I’ve never liked weddings. I find them frightening.
Weddings are a very expensive performance designed to present an image of a social category called “married couple” that is proper and desirable and safe.
People spend a lot of time planning this performance, putting together slide shows of their childhood, picking out a package of gifts of porcelain and other knickknacks no one wants (though some couples have gotten smarter and instead give a catalogue so guests can pick out what they want but there is really nothing in the catalogue you want either), lining up a list of people to give speeches (the boring ones by bosses and former teachers, the teary goofy ones by friends) or put on horrible amateur acts (that should stay in the karaoke box where they belong).
It is a transition into adulthood _ the straight life.
It is a capitulation to the social definitions of Husband, Wife, Marriage, Man, Woman, Life, Career, Success.
It is often an opportunity for a woman to be the star for once, defined by an alleged beauty in absurd formulaic outfits (white dress, red kimono, etc.) so people can sigh and say oooh, how pretty she is, with the understanding that as she ages she can never quite be as nice-to-look at (i.e., socially valuable) as she is on that blessed day.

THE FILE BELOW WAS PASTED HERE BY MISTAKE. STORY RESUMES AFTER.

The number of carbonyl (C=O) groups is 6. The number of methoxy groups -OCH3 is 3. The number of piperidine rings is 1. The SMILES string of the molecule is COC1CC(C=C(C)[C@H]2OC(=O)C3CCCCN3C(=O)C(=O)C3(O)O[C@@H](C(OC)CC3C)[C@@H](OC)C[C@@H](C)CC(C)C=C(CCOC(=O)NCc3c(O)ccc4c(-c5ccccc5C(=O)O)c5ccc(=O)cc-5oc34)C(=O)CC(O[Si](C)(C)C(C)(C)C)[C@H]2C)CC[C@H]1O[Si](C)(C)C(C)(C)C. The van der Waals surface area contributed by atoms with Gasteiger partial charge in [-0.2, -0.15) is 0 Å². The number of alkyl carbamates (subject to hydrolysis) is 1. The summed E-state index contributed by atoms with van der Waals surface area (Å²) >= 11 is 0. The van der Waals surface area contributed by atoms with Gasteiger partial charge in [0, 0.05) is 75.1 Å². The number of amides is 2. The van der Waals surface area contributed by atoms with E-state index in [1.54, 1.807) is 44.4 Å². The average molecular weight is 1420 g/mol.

To negate or even question any of these definitions of what happens at a wedding so carefully orchestrated at considerable costs would be totally un-Japanese.
Love or whatever it is that happens that culminates in marriage is highly individualistic, private and spiritual.
But you’d never know it from watching the couple descend from a gondola covered with fumes and walk around lighting candles at tables decked with weird flowers and funny food.
Weddings usually show where people are really at _ in the end _ even if they have claimed for years to be more liberated.
They may say they are doing it for their parents.
It is frightening because it means that in the end we can never win against all these definitions not only because they are so powerful as dictated by society, but because they are so close to people’s deepest emotions and values (which what doing it for your parents means).
They are growing up.
They are getting married.
They are leaving me behind.